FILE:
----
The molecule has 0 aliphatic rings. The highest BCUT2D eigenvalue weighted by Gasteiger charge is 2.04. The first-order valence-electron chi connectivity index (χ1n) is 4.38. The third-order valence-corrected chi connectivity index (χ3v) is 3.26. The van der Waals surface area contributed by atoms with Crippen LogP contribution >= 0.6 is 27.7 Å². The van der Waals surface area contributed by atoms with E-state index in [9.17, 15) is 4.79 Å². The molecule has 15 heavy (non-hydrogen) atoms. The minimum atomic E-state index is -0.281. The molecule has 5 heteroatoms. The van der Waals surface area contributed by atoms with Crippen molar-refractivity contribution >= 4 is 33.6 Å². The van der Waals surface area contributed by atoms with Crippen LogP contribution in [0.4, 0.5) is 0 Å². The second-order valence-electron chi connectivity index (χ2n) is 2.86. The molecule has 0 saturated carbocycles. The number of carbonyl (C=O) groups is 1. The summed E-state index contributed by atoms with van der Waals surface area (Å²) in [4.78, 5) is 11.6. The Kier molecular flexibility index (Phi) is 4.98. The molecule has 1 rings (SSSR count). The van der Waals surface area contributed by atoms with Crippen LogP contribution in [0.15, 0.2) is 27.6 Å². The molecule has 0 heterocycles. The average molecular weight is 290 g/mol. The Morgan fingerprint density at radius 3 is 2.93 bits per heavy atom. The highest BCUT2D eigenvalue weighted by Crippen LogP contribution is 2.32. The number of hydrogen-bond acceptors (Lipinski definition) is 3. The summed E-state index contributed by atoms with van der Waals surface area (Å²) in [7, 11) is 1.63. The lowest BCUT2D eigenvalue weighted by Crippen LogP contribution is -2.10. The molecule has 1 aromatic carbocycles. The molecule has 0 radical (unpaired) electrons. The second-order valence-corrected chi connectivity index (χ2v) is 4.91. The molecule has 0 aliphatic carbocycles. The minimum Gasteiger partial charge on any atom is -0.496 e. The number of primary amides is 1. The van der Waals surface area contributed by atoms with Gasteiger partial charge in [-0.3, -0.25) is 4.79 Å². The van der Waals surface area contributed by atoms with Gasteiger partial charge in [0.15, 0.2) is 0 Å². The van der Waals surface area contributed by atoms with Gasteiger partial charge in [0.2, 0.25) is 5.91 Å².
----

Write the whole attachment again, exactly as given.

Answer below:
The molecule has 0 aliphatic rings. The highest BCUT2D eigenvalue weighted by Gasteiger charge is 2.04. The first-order valence-electron chi connectivity index (χ1n) is 4.38. The third-order valence-corrected chi connectivity index (χ3v) is 3.26. The van der Waals surface area contributed by atoms with Crippen LogP contribution >= 0.6 is 27.7 Å². The van der Waals surface area contributed by atoms with E-state index in [9.17, 15) is 4.79 Å². The molecule has 15 heavy (non-hydrogen) atoms. The minimum atomic E-state index is -0.281. The molecule has 5 heteroatoms. The van der Waals surface area contributed by atoms with Crippen molar-refractivity contribution >= 4 is 33.6 Å². The van der Waals surface area contributed by atoms with Crippen LogP contribution in [0.4, 0.5) is 0 Å². The second-order valence-electron chi connectivity index (χ2n) is 2.86. The molecule has 0 saturated carbocycles. The number of carbonyl (C=O) groups is 1. The summed E-state index contributed by atoms with van der Waals surface area (Å²) in [4.78, 5) is 11.6. The Kier molecular flexibility index (Phi) is 4.98. The molecule has 1 rings (SSSR count). The van der Waals surface area contributed by atoms with Crippen LogP contribution in [0.15, 0.2) is 27.6 Å². The molecule has 0 heterocycles. The average molecular weight is 290 g/mol. The Morgan fingerprint density at radius 3 is 2.93 bits per heavy atom. The highest BCUT2D eigenvalue weighted by Crippen LogP contribution is 2.32. The number of hydrogen-bond acceptors (Lipinski definition) is 3. The summed E-state index contributed by atoms with van der Waals surface area (Å²) in [7, 11) is 1.63. The lowest BCUT2D eigenvalue weighted by Crippen LogP contribution is -2.10. The molecule has 1 aromatic carbocycles. The molecule has 0 radical (unpaired) electrons. The second-order valence-corrected chi connectivity index (χ2v) is 4.91. The molecule has 0 aliphatic carbocycles. The minimum Gasteiger partial charge on any atom is -0.496 e. The number of primary amides is 1. The van der Waals surface area contributed by atoms with Gasteiger partial charge in [-0.3, -0.25) is 4.79 Å². The van der Waals surface area contributed by atoms with Gasteiger partial charge in [0.15, 0.2) is 0 Å². The van der Waals surface area contributed by atoms with Gasteiger partial charge in [0.2, 0.25) is 5.91 Å².